Sermon – 14 March 2003 – Lent 3

Sometimes o­ne opens the pages of scripture o­nly to find written therein, questions and comments which seem to relate very precisely to the current conversation in the global village.

This morning, as the world reflects o­n the sudden outbreak of terror and destruction in Madrid, the gospel falls open at a page when Jesus is speaking about the sudden shocking death people in a tragedy in Jerusalem.

Why do terrible things happen to people?

Is there a connection between what we do and what happens to us?

Fundamental questions which the world grapples with and tries to find answers.

The answer that Jesus has is fairly simple and I won?t keep you hanging o­n to the end of the sermon for it…
The answer is that there is not a connection between what we do and what happens to us, but we are still called to turn, to turn everything towards God.

Faces turned to the face of heart God

Hearts tuned to the heart of God

Hands working for the living God

Minds engaged in meeting God

Souls turned around. Souls who know the living God.

And that is what repentance is. That is the repentance that Jesus is calling us to. Turning everything around. Re-orientating everything towards the one who gives us life and hope and strength to carry on. Carrying on in a world which seems sad and unfair sometimes. Carrying in the task of bringing in the kingdom. Speaking the words of peace that the world needs in order to be healed and saved.

The writer of this Isaiah passage puts it in slightly different terms, of course.

Seek the LORD while he may be found, call upon him while he is near; 7let the wicked forsake their way, and the unrighteous their thoughts; let them return to the LORD, that he may have mercy on them, and to our God, for he will abundantly pardon.

I don?t think that there is fundamentally anything here that is different to what Jesus is telling us.

When terrible things happen out of the blue, it is only natural to ask what we have done to deserve it. I have no doubt that in Madrid this morning, there is in the minds of some people desperate fatalism at work. ?What could we have done to stop this terrible thing coming to my community, my household, my family??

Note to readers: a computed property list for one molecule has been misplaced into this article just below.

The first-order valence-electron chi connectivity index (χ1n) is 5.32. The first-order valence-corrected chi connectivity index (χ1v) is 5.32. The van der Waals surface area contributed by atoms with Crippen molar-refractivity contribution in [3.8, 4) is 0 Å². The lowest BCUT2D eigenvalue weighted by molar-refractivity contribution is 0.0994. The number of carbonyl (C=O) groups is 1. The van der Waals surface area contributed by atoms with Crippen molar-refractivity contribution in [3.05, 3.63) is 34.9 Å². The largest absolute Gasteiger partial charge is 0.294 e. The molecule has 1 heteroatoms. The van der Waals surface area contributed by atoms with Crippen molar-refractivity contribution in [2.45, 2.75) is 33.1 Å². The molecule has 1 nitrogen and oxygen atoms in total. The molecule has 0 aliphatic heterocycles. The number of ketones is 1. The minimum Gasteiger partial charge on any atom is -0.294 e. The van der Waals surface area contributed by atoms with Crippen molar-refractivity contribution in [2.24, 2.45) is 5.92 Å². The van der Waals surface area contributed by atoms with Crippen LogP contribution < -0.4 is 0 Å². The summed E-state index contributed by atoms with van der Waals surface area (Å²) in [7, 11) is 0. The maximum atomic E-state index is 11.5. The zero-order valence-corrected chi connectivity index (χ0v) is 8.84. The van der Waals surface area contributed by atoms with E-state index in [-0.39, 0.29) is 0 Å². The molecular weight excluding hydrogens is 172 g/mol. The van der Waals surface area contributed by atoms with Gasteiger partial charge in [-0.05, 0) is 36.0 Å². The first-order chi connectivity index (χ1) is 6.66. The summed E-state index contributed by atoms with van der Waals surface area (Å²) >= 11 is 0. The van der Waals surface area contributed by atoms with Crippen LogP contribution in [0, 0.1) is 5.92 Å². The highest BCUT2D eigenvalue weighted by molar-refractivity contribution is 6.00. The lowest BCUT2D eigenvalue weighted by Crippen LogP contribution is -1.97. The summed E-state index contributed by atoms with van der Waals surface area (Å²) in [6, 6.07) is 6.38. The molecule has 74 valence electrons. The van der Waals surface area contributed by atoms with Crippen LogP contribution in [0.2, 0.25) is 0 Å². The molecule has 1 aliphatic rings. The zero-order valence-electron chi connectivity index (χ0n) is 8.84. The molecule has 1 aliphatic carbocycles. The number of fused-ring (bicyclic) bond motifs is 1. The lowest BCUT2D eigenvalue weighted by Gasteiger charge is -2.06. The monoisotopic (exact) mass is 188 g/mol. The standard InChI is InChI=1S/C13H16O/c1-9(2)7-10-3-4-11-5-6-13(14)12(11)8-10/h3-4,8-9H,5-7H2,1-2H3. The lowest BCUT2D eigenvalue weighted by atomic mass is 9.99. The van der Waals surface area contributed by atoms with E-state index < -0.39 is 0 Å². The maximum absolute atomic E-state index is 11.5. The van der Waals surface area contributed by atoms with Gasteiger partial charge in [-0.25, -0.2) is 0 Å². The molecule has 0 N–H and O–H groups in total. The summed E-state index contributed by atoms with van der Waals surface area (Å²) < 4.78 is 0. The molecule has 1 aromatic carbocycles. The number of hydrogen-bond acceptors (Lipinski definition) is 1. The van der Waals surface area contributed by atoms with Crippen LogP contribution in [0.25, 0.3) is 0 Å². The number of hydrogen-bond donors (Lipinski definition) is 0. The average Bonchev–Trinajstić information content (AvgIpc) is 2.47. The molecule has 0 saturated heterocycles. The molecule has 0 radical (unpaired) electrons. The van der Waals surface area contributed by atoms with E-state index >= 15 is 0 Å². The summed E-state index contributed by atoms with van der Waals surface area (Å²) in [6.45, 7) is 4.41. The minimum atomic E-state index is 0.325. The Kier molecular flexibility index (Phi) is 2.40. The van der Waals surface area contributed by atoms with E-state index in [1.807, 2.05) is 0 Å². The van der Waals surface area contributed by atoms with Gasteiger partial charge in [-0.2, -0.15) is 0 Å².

Yet mingled with that fatalism is an anger which itself gives the lie to fatalism. There must be something that can be done to build a better world.

Whether we take our answers from Isaiah or Jesus this morning, it does not matter.

In the midst of terrible tragedy, the news is the same ? that you are loved by God. In the midst of terror and fear, the news is the same ? you are loved by God. In the midst of all that frightens us, the news is the same ? that you are loved by God.

And Jesus says turn ? repent. Turn towards that wave of love which comes from God and be covered by it. Submerged in it. Baptised in it.

Jesus calls us to repent, and we read that call and proclaim it particularly during Lent ? this time of preparation and intent before the events of Holy Week unfold.

The biblical word is metanoia which literally means to turn. I remember a few years ago when I was travelling in the middle east, I was visiting churches in the company of Egyptian Christians. As we looked into one church, my guide said to me. ?Don?t you want to make a metanoia?. And what he was referring to was their custom on entering a church. Just as many people here make it their practise to bow toward Christ at the altar or bend the knee in the presence of God in the sacrament, in that culture, the custom is to perform a metanoia. By this they mean going to the front of the church and kissing the altar curtain and then actually physically turning to the right or left. Turning through 90 degrees in order to greet the saint of the church ? whose remains will be in a reliquary, which is a place of special prayer.

So, you go in. You go forward. You kiss the curtain and then, make your metanoia ? turning to the place of prayer. Turning your face and body quite physically and make your prayer there.

Turn, says Jesus. You may not know why terrible things happen, but turn. Make your metanoia.

Remember what I said to most of you on Ash Wednesday as I put the ash on your foreheads

Remember you are mortal, from dust you came and to dust you will return. Turn away from sin and believe in the gospel.

Turn away from sin. Make a metanoia. Make a ninety degree turn. Turn your life around and come face to face with your God.

Who loves you. And loves you. And loves you.

That is the gospel we preach in Lent every year. That is the gospel the Christian church lives by, week in, week out. Whether tragedy is near or far. Turn. Turn. Turn and believe in the gospel.

Whether terrible things are happening to you at the moment or whether they are not, the Love of God is your inheritance and your hope.

And whether we are in Madrid or Bridge of Allan, the gospel remains the same.

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